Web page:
Darren Schreiber is a Senior Lecturer in Politics at the University of Exeter, his research looks at how our brain’s process the world around us. Here he examines why one picture of a dead child captured such attention…
One child, face down in the water on a beach. In week where tens of thousands of refugees are fleeing civil wars and genocide, where thousands are stuck on trains and in train stations as they try to escape to a better life, where seventy-one corpses are found abandoned by human traffickers in a truck on the side of road … why do photos of one dead child evoke such intense emotion and capture so much attention?
For the past decade and a half, I have been bringing together the tools of political science, psychology, and neuroscience to try to understand how our brains process the world. While we have language instincts, we are great at making tools, and we can do a range of other impressive things with the fantastic brains we have, my research has brought me to the conclusion that our brains are built for politics. We evolved the particular set of cognitive and emotional abilities enabled in our brains because we faced an environment where understanding how to form and manage coalitions was critical to survival.
A consequence is that we are constantly trying to assess who is an ‘us’ and who is a ‘them’. But this evaluation is complicated because coalitions are nested, overlapping, and dynamic. The person we rode with in the elevator today was a part of team ‘us’, even for just a few seconds. The people who didn’t get there before the doors closed were part of ‘them’. Similarly, it is easy to think of the streams of strangers at the ports and on the trains as ‘them’, with ‘their problems’.
One odd thing is that we have two different sets of tools for moral evaluations depending on whether someone is an ‘us’ or a ‘them’. When research participants are presented with the ‘train’ version of a famous moral dilemma, they decide to pull the lever and save the five people facing doom from a runaway train, diverting the train and sacrificing a person stuck on the other track. In this utilitarian judgment, the research participants were weighing the costs and benefits and sacrificing the one for the many. When we make such utilitarian calculations, we deactivate the Default Mode Network of the brain, just as we do when we are solving math problems.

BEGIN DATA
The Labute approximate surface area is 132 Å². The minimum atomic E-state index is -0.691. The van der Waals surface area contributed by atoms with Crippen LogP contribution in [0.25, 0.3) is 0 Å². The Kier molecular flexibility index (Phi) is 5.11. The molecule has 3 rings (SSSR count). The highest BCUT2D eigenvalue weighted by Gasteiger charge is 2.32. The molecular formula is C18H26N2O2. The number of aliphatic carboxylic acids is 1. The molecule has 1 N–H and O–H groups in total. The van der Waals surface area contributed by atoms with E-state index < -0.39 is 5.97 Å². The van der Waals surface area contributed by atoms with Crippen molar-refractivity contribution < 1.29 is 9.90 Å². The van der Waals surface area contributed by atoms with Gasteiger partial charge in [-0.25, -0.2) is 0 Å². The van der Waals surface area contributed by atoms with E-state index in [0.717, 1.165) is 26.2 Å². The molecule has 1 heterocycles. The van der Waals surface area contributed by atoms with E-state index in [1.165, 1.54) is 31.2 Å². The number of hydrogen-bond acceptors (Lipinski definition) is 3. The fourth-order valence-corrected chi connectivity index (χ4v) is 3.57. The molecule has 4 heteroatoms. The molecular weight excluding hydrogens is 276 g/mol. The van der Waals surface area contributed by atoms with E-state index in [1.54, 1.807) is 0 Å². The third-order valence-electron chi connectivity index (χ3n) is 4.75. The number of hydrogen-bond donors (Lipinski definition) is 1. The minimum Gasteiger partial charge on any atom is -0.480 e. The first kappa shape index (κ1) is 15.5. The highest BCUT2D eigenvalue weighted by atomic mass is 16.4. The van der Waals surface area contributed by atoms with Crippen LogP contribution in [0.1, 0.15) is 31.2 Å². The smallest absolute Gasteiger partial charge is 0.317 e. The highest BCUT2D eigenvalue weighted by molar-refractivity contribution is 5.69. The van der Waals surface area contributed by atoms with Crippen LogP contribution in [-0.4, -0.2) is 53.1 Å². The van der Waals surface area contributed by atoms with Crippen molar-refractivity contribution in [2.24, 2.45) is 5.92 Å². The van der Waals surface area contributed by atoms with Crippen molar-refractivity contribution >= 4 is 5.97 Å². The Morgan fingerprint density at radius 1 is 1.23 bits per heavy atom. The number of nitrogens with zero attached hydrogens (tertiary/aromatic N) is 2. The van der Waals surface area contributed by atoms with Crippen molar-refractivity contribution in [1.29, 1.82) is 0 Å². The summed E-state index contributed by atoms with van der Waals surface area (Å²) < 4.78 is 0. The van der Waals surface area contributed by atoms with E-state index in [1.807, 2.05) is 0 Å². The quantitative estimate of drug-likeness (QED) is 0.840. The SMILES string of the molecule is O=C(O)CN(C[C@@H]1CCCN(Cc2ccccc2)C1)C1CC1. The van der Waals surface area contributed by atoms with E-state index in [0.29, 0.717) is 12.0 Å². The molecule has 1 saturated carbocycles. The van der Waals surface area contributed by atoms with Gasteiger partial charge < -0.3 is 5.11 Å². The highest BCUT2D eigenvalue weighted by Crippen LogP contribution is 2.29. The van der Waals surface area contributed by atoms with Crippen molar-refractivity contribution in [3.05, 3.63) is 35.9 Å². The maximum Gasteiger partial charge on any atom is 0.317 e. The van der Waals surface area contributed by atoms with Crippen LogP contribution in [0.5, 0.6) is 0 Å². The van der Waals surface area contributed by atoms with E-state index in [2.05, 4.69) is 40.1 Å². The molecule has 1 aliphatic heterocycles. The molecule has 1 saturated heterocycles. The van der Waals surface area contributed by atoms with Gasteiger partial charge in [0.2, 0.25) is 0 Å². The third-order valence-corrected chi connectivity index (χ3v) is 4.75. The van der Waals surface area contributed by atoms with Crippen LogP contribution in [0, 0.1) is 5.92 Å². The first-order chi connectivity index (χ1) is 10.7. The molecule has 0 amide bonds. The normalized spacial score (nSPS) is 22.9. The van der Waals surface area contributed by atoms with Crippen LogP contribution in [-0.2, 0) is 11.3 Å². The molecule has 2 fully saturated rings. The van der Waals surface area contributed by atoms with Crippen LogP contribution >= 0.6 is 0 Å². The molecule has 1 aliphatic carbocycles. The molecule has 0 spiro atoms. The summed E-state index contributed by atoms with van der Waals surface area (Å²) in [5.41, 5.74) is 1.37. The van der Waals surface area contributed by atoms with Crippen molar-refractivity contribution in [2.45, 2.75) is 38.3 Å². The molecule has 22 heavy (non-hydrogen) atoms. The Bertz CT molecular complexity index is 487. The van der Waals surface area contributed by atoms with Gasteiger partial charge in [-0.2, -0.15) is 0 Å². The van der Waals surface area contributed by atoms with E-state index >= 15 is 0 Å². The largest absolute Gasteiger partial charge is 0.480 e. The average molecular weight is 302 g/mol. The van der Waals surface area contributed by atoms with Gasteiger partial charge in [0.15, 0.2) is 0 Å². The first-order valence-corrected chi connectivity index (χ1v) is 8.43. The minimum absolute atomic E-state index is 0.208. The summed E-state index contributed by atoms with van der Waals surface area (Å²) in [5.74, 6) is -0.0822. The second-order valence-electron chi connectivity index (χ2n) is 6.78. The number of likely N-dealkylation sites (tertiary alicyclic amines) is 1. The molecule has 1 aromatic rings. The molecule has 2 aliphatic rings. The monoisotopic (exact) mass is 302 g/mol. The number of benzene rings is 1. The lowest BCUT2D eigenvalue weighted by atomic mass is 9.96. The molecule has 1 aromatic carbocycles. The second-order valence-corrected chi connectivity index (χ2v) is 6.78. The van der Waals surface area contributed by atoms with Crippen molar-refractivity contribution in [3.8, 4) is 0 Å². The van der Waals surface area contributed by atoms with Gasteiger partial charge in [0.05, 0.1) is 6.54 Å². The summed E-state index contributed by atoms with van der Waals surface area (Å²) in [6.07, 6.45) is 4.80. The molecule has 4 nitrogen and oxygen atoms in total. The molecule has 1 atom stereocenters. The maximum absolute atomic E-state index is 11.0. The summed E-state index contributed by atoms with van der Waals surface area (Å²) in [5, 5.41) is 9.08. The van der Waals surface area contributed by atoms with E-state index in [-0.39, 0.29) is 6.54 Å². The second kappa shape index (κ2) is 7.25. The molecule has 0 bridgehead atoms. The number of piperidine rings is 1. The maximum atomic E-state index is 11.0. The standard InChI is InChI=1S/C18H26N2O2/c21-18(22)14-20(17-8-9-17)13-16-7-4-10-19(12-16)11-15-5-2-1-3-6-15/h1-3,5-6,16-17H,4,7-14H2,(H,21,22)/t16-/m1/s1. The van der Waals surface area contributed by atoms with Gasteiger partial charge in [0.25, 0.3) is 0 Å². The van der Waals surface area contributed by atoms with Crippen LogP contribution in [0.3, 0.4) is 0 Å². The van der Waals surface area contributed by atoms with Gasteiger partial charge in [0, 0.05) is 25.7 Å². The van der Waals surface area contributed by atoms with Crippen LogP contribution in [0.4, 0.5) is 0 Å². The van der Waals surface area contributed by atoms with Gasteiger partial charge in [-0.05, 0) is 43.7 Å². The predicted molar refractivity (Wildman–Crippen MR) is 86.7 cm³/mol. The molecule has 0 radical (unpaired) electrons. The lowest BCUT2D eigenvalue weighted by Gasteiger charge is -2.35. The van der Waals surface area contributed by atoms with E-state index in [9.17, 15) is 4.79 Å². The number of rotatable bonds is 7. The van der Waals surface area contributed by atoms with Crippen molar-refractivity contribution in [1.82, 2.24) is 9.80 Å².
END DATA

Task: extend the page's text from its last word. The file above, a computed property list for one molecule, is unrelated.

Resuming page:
But, when asked about pushing a person standing next to them over the edge of the bridge to stop a trolley that is heading towards five people, research participants refuse to sacrifice one for the many. Rather, they activate the brain’s Default Mode Network and make a judgment based on a categorical moral imperative akin to the type described by philosopher Immanuel Kant. It is simply wrong to push someone off a bridge, so we don’t.
When we hear about thousands dying in a war, it is easy to get out the mental calculator and run the sums. ‘They’ are suffering, but we calculate those losses, we don’t feel them. The social, economic, psychological, and political costs of the multiple crises feeding the influx of refugees are down the train tracks.
But that little boy, Aylan Kurdi, he is standing next to us on the bridge. We see through his eyes, through the eyes of his parents and family. We imagine his potential future or we hear his playful giggles when he is tickled.
Why this child when so many have died before him? One part of that Default Mode Network, the medial prefrontal cortex, activated when I showed photos of the faces of white people to white participants, but deactivated when they saw black faces. This specific brain region is involved in mentalising, the process of putting ourselves in the shoes of another, suggesting a tendency to objectify blacks and personalise whites. But, we don’t encounter abstract disembodied faces floating about, rather we encounter people, in contexts.
So in the next experiment I showed photos of blacks and whites, who were either fit social norms (students, doctors, families) or violated social norms (homeless people, gang members, criminals). The activity in the medial prefontal cortex followed the social norms, and the effect of race was erased instantly. They personalised the families, irrespective of whether they were black or white and they dehumanised the criminals, regardless of race.
Little Aylan, wearing clothes you could buy on the High Street, was dead, carried along with the waves of refugees and waves of an unforgiving sea. Our magnificent brains could add him to the incalculable tally of loss, but the gift this photo is that we can see him as one of us and we can realise a moral imperative to do the right thing.